Today’s reading from the Acts of the Apostles recounts how the very first community was at one, devoting itself to waiting in prayer after the resurrection and ascension of Jesus. This core group included the Eleven, the women who had provided for the mission of Jesus from their own resources, the mother of Jesus, and members of his family. This tiny community was united in prayer and in waiting for the outpouring of the Holy Spirit. If they had simply relied on their own efforts, their movement would have come to nothing. Yet by remaining together in prayer and waiting, they would be available to receive the power of the Spirit.

Christians today are deeply divided, all too often emphasizing differences and insisting on their unique structures, governance, and practices. Today’s Scriptures challenge us to care as deeply about unity as Jesus did. A first step is to affirm all that we have in common, humbly recognizing that the church is more than any institution, denomination, or congregation. Unity can be achieved only by doing as the early community did–waiting in prayer, open to the Spirit who alone can transform us and make us one.

A Hymn for Today: “Unidos / Together”

This hymn, a fitting response to the prayer of Jesus that all may be one, was created by songwriter Benjamin Villanueva, who was born in General Teràn, N.L., Mexico, and was a member of El Mesias, Methodist Church of Mexico. The English translation was prepared by George Lockwood, an American Methodist missionary in Costa Rica, who collected hymns in Spanish and Portuguese from all over Latin America. Listen here.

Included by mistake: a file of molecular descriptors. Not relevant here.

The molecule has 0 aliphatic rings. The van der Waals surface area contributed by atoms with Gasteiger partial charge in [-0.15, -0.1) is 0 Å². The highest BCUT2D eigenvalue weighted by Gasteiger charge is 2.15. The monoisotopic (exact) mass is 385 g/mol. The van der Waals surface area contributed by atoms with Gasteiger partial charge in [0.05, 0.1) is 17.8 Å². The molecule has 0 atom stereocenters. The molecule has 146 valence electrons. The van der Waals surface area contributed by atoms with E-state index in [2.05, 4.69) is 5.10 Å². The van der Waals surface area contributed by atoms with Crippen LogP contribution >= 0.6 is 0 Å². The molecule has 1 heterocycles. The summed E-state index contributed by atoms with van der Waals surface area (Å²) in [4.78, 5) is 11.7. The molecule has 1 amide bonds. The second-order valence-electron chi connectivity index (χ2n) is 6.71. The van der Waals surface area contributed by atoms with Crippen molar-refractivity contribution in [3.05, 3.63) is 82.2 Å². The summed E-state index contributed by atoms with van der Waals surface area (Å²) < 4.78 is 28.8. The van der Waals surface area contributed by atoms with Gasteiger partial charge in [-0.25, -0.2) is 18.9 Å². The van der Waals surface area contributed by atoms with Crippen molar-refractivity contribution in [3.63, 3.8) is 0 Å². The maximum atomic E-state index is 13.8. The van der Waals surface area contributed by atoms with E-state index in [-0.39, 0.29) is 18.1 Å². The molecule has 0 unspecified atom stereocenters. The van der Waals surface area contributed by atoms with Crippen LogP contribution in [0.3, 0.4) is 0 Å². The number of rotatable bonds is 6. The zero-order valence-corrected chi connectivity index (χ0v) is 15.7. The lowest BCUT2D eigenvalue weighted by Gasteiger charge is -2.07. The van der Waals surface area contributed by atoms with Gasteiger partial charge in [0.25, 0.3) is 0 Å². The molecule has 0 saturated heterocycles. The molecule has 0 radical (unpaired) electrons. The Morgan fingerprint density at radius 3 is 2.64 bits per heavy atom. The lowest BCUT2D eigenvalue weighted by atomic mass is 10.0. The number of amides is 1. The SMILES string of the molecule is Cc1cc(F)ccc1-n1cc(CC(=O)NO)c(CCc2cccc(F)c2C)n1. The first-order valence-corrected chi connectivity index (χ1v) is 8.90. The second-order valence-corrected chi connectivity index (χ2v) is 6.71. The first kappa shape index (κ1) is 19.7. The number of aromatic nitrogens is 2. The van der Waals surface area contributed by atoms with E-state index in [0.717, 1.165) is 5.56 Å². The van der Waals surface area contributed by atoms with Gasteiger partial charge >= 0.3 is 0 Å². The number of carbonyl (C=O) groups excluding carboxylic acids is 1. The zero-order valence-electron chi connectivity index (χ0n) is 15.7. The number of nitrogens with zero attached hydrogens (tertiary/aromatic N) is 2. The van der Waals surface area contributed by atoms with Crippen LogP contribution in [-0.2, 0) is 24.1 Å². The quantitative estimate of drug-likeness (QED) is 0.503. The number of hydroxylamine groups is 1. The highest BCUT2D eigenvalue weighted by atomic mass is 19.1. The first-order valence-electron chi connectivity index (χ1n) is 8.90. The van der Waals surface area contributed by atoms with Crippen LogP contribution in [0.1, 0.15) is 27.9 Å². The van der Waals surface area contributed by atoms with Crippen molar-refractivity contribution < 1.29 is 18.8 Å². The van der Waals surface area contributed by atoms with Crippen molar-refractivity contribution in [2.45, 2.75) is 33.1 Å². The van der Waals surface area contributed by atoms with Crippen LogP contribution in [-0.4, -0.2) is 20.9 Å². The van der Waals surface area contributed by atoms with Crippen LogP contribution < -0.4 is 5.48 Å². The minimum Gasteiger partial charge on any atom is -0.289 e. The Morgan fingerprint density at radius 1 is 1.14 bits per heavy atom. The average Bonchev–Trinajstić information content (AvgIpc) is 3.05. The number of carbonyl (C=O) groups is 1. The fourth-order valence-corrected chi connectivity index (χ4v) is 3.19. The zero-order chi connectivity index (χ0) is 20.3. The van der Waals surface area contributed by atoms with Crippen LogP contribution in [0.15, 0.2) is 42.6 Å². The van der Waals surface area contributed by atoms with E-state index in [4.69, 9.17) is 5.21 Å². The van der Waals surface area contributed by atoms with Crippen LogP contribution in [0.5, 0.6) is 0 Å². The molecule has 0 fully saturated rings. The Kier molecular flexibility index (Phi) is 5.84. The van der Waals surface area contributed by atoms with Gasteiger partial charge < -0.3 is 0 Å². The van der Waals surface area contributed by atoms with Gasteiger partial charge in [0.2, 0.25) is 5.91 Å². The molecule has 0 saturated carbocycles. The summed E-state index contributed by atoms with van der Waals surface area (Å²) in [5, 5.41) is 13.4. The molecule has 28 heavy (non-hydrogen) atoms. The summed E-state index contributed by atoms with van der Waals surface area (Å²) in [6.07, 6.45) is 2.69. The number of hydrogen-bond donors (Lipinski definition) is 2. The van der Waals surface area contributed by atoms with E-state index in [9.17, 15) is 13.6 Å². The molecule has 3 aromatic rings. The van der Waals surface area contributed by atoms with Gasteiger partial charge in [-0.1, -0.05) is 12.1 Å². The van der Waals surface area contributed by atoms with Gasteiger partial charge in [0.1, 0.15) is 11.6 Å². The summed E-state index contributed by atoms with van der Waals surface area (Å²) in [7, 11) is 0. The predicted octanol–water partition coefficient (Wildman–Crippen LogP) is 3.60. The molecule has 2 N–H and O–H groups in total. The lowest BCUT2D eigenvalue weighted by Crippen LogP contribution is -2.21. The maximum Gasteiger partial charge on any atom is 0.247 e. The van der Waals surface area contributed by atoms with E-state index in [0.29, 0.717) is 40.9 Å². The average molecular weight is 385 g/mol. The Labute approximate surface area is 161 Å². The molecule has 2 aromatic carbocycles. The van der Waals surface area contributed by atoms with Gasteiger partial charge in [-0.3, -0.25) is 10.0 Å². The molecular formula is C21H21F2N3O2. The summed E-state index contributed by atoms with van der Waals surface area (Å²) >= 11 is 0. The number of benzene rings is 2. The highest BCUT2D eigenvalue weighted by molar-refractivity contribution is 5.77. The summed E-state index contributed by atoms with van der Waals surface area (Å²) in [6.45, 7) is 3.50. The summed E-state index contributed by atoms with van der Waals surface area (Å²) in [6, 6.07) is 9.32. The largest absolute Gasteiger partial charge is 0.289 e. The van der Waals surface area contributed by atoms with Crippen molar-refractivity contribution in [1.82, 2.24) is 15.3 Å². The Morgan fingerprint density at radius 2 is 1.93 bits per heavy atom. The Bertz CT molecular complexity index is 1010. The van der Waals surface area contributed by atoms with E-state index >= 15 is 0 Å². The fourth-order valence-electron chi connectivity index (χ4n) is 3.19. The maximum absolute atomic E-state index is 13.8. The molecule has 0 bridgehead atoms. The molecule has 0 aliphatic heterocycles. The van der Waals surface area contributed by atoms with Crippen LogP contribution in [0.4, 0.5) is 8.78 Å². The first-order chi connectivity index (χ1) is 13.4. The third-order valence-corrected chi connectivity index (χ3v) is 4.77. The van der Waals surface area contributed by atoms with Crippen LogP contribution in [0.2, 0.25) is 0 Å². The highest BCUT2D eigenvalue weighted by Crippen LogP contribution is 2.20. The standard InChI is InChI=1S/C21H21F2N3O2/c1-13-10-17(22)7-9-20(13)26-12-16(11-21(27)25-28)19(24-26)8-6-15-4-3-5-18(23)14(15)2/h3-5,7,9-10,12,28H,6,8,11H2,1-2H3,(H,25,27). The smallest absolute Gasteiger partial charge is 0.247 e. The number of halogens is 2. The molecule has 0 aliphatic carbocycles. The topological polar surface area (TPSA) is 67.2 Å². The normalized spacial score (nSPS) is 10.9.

Unidos, unidos, en tu nombre unidos,
Unidos, unidos, en tu nombre unidos,
Pues en este mundo paz y amor tendremos,
Pues en este mundo paz y amor tendremos.
Unidos, siempre unidos, tomados de la mano,
iremos por elm undo cantando al amor.

La gloria de Jesús, al fin resplandecerá
y el mundo llenará de amor y de paz.
La gloria de Jesús, al fin resplandecerá
y el mundo llenará de amor y de paz,
de amor y de paz, de amor y de paz.

Together, together, in your name we gather,
Together, together, in your name we gather,
Then we’ll have in this world peace and love around us,
Then we’ll have in this world peace and love around us.
Together we’re united; we hold hands as we struggle;
We walk into the world singing God’s song of love.

The glory of Jesus will ever shine forth in splendor,
The whole world will be joyful with love and peace.
The glory of Jesus will ever shine forth in splendor,
The whole world will be joyful with love and peace,
with love and peace, with love and peace.

Text: Benjamin Villanueva, tr. George Lockwood, b. 1946
Tune: UNIDOS, Benjamin Villanueva
© 1983, Benjamin Villanueva. Used by permission under OneLicense #A-729857.

Image Credit: In the Beginning, Brian Whelan, b. 1957

“Word and Song: A Lectionary Reflection” is written by the Executive Director of The Hymn Society, Rev. Dr. Mike McMahon. For his full bio, click here and scroll down to the “staff” section.